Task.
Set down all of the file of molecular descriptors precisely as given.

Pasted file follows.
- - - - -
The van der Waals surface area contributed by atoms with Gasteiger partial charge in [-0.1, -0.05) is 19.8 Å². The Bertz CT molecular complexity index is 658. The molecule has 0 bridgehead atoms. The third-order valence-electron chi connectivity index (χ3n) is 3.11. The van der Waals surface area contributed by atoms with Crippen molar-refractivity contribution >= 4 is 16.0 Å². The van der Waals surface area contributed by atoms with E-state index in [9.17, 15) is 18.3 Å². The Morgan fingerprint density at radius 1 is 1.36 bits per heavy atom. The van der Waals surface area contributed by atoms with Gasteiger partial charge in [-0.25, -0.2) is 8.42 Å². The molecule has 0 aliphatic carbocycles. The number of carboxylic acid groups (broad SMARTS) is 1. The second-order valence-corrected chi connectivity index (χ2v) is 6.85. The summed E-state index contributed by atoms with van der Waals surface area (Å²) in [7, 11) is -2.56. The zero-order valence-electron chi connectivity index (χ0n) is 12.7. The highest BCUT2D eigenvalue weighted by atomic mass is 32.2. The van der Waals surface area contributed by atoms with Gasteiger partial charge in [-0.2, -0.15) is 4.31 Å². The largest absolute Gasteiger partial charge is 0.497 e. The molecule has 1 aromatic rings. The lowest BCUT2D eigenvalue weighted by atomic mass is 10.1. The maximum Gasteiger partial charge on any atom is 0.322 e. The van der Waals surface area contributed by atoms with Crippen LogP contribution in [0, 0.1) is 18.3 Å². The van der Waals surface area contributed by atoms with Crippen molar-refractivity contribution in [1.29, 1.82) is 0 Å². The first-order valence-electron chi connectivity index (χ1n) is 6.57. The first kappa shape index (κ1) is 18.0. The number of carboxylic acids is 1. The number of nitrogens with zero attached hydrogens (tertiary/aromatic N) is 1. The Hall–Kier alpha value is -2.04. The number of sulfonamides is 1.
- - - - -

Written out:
The van der Waals surface area contributed by atoms with Gasteiger partial charge in [-0.1, -0.05) is 19.8 Å². The Bertz CT molecular complexity index is 658. The molecule has 0 bridgehead atoms. The third-order valence-electron chi connectivity index (χ3n) is 3.11. The van der Waals surface area contributed by atoms with Crippen molar-refractivity contribution >= 4 is 16.0 Å². The van der Waals surface area contributed by atoms with E-state index in [9.17, 15) is 18.3 Å². The Morgan fingerprint density at radius 1 is 1.36 bits per heavy atom. The van der Waals surface area contributed by atoms with Gasteiger partial charge in [-0.25, -0.2) is 8.42 Å². The molecule has 0 aliphatic carbocycles. The number of carboxylic acid groups (broad SMARTS) is 1. The second-order valence-corrected chi connectivity index (χ2v) is 6.85. The summed E-state index contributed by atoms with van der Waals surface area (Å²) in [7, 11) is -2.56. The zero-order valence-electron chi connectivity index (χ0n) is 12.7. The highest BCUT2D eigenvalue weighted by atomic mass is 32.2. The van der Waals surface area contributed by atoms with Gasteiger partial charge in [-0.2, -0.15) is 4.31 Å². The largest absolute Gasteiger partial charge is 0.497 e. The molecule has 1 aromatic rings. The lowest BCUT2D eigenvalue weighted by atomic mass is 10.1. The maximum Gasteiger partial charge on any atom is 0.322 e. The van der Waals surface area contributed by atoms with Crippen LogP contribution in [0, 0.1) is 18.3 Å². The van der Waals surface area contributed by atoms with Crippen molar-refractivity contribution in [1.29, 1.82) is 0 Å². The first-order valence-electron chi connectivity index (χ1n) is 6.57. The first kappa shape index (κ1) is 18.0. The number of carboxylic acids is 1. The number of nitrogens with zero attached hydrogens (tertiary/aromatic N) is 1. The Hall–Kier alpha value is -2.04. The number of sulfonamides is 1.